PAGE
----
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Probiotics, prebiotics and your gut health.

illustration of different foods: sour cream, pickles, cheese, garlic, toast and asparagus

Probiotics and prebiotics: while their names are only separated by one letter, their roles in your digestive health are quite distinct. Do you know the difference?

Probiotics are “good” live bacteria and yeasts that help keep your digestive system healthy by balancing the gut microbiota, or system of microorganisms in the gastrointestinal. The colony of microorganisms in the body is essential in maintaining physiological processes, most notably the conversion of food to essential nutrients and transport of nutrients in the body.

Prebiotics are comprised of plant fiber found in some foods the body can’t digest but they may help fuel the growth of good bacteria.

“Prebiotics are breakfast, lunch and dinner for probiotics. They work together synergistically,” said Mary Beth Torres, MS, RDN, senior health and wellness consultant and dietitian with Baptist Health.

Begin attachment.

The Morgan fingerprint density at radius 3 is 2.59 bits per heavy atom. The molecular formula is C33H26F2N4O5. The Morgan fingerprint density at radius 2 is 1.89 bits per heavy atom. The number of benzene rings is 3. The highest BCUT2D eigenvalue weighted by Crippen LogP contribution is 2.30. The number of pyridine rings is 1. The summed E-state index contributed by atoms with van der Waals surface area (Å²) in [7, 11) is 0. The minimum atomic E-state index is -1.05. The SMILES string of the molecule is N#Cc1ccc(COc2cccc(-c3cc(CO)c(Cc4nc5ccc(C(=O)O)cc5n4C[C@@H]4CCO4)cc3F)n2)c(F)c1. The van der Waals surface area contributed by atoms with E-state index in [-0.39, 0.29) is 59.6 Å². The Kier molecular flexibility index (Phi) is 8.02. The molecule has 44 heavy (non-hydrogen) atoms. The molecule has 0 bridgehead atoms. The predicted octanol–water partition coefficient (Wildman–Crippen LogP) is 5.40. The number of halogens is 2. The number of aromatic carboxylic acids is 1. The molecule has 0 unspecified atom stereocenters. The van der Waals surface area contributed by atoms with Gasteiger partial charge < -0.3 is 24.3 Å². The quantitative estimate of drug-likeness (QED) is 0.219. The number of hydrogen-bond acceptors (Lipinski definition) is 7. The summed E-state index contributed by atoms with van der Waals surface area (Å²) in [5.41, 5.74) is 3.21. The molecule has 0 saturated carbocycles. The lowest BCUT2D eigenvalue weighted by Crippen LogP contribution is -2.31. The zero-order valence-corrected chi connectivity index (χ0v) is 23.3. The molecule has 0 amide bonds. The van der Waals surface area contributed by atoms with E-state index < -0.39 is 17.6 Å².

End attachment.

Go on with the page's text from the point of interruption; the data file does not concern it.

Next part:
Together, they help build and maintain a healthy colony of microorganisms in your gut to protect against illness and aid in digestion.

Balancing Act infographic illustration different probiotics and prebiotics

Torres recommends consuming probiotics and prebiotics naturally though your everyday diet, but for those who are lactose intolerant or do not enjoy probiotic and prebiotic-rich foods, dietary supplements are available.

“Consuming prebiotics and probiotics naturally with food would be the best way to get the health benefits of these functional foods,” said Torres.

She cautioned that if you are considering taking a probiotic supplement, it’s best to consult a registered dietitian or medical expert first, particularly if you are at higher risk of infections such as those who are undergoing cancer treatment or have a suppressed immune system.

“Probiotic supplements may contain different microbes and understanding the type of strain, proof of effectiveness, quality and quantity is important to receive the health benefits and avoid adverse side effects,” said Torres.

To determine if probiotic or prebiotic supplements are right for you, connect with your primary care physician. You can make an appointment with Baptist Primary Care by filling out the appointment request form or calling 904.202.4YOU (4968).

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